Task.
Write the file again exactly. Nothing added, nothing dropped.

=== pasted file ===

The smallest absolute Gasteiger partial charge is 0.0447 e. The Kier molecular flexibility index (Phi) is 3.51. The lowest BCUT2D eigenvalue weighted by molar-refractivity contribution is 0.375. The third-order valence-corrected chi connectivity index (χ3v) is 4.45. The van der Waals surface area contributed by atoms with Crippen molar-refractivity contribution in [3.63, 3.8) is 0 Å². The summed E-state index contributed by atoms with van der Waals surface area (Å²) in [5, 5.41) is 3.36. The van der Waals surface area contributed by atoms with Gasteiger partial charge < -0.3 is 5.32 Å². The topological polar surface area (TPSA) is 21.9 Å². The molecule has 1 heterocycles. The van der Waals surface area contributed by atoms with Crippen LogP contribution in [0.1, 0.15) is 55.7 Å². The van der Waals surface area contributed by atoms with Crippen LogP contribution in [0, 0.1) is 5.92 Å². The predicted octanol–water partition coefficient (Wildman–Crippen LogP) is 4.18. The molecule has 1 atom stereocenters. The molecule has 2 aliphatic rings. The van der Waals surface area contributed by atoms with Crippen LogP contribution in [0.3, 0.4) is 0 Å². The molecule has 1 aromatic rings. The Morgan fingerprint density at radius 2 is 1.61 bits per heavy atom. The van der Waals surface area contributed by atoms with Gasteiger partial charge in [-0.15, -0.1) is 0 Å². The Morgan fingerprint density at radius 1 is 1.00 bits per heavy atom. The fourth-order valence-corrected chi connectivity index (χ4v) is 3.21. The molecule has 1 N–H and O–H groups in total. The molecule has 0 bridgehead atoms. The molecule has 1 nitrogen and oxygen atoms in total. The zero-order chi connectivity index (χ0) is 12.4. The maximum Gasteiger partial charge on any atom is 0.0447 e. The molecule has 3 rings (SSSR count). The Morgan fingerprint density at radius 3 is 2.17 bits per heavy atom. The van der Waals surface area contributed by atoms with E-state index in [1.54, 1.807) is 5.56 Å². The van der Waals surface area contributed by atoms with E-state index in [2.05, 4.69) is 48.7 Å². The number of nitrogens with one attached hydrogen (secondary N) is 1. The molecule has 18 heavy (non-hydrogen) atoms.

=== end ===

The smallest absolute Gasteiger partial charge is 0.0447 e. The Kier molecular flexibility index (Phi) is 3.51. The lowest BCUT2D eigenvalue weighted by molar-refractivity contribution is 0.375. The third-order valence-corrected chi connectivity index (χ3v) is 4.45. The van der Waals surface area contributed by atoms with Crippen molar-refractivity contribution in [3.63, 3.8) is 0 Å². The summed E-state index contributed by atoms with van der Waals surface area (Å²) in [5, 5.41) is 3.36. The van der Waals surface area contributed by atoms with Gasteiger partial charge < -0.3 is 5.32 Å². The topological polar surface area (TPSA) is 21.9 Å². The molecule has 1 heterocycles. The van der Waals surface area contributed by atoms with Crippen LogP contribution in [0.1, 0.15) is 55.7 Å². The van der Waals surface area contributed by atoms with Crippen LogP contribution in [0, 0.1) is 5.92 Å². The predicted octanol–water partition coefficient (Wildman–Crippen LogP) is 4.18. The molecule has 1 atom stereocenters. The molecule has 2 aliphatic rings. The van der Waals surface area contributed by atoms with Crippen LogP contribution in [0.3, 0.4) is 0 Å². The molecule has 1 aromatic rings. The Morgan fingerprint density at radius 2 is 1.61 bits per heavy atom. The van der Waals surface area contributed by atoms with Gasteiger partial charge in [-0.15, -0.1) is 0 Å². The Morgan fingerprint density at radius 1 is 1.00 bits per heavy atom. The fourth-order valence-corrected chi connectivity index (χ4v) is 3.21. The molecule has 1 N–H and O–H groups in total. The molecule has 0 bridgehead atoms. The molecule has 1 nitrogen and oxygen atoms in total. The zero-order chi connectivity index (χ0) is 12.4. The maximum Gasteiger partial charge on any atom is 0.0447 e. The molecule has 3 rings (SSSR count). The Morgan fingerprint density at radius 3 is 2.17 bits per heavy atom. The van der Waals surface area contributed by atoms with E-state index in [1.54, 1.807) is 5.56 Å². The van der Waals surface area contributed by atoms with E-state index in [2.05, 4.69) is 48.7 Å². The number of nitrogens with one attached hydrogen (secondary N) is 1. The molecule has 18 heavy (non-hydrogen) atoms.